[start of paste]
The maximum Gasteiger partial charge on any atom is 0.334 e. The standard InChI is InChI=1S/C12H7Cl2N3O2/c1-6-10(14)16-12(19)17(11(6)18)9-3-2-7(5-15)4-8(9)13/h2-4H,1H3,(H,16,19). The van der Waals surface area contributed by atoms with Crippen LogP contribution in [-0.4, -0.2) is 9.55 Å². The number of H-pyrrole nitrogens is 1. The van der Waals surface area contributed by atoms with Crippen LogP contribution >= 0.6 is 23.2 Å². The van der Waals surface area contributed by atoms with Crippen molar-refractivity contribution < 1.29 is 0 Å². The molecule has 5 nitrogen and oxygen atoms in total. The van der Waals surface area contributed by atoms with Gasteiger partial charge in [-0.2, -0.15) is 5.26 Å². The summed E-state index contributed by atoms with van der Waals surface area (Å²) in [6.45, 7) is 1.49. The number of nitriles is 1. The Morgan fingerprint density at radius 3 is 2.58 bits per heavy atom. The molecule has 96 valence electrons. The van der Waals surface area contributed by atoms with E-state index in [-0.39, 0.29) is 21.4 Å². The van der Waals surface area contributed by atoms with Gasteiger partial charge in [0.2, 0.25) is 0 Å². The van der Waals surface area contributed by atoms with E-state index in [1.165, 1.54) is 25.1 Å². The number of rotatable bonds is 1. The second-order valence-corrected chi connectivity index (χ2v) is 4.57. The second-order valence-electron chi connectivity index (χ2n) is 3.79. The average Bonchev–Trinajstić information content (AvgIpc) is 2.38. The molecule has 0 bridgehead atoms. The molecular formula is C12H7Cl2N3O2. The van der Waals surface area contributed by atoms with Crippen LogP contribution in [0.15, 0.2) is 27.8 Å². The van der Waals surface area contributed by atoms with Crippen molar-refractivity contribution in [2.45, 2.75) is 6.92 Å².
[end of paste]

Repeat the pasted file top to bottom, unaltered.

The maximum Gasteiger partial charge on any atom is 0.334 e. The standard InChI is InChI=1S/C12H7Cl2N3O2/c1-6-10(14)16-12(19)17(11(6)18)9-3-2-7(5-15)4-8(9)13/h2-4H,1H3,(H,16,19). The van der Waals surface area contributed by atoms with Crippen LogP contribution in [-0.4, -0.2) is 9.55 Å². The number of H-pyrrole nitrogens is 1. The van der Waals surface area contributed by atoms with Crippen LogP contribution >= 0.6 is 23.2 Å². The van der Waals surface area contributed by atoms with Crippen molar-refractivity contribution < 1.29 is 0 Å². The molecule has 5 nitrogen and oxygen atoms in total. The van der Waals surface area contributed by atoms with Gasteiger partial charge in [-0.2, -0.15) is 5.26 Å². The summed E-state index contributed by atoms with van der Waals surface area (Å²) in [6.45, 7) is 1.49. The number of nitriles is 1. The Morgan fingerprint density at radius 3 is 2.58 bits per heavy atom. The molecule has 96 valence electrons. The van der Waals surface area contributed by atoms with E-state index in [-0.39, 0.29) is 21.4 Å². The van der Waals surface area contributed by atoms with Gasteiger partial charge in [0.2, 0.25) is 0 Å². The van der Waals surface area contributed by atoms with E-state index in [1.165, 1.54) is 25.1 Å². The number of rotatable bonds is 1. The second-order valence-corrected chi connectivity index (χ2v) is 4.57. The second-order valence-electron chi connectivity index (χ2n) is 3.79. The average Bonchev–Trinajstić information content (AvgIpc) is 2.38. The molecule has 0 bridgehead atoms. The molecular formula is C12H7Cl2N3O2. The van der Waals surface area contributed by atoms with Crippen LogP contribution in [0.15, 0.2) is 27.8 Å². The van der Waals surface area contributed by atoms with Crippen molar-refractivity contribution in [2.45, 2.75) is 6.92 Å².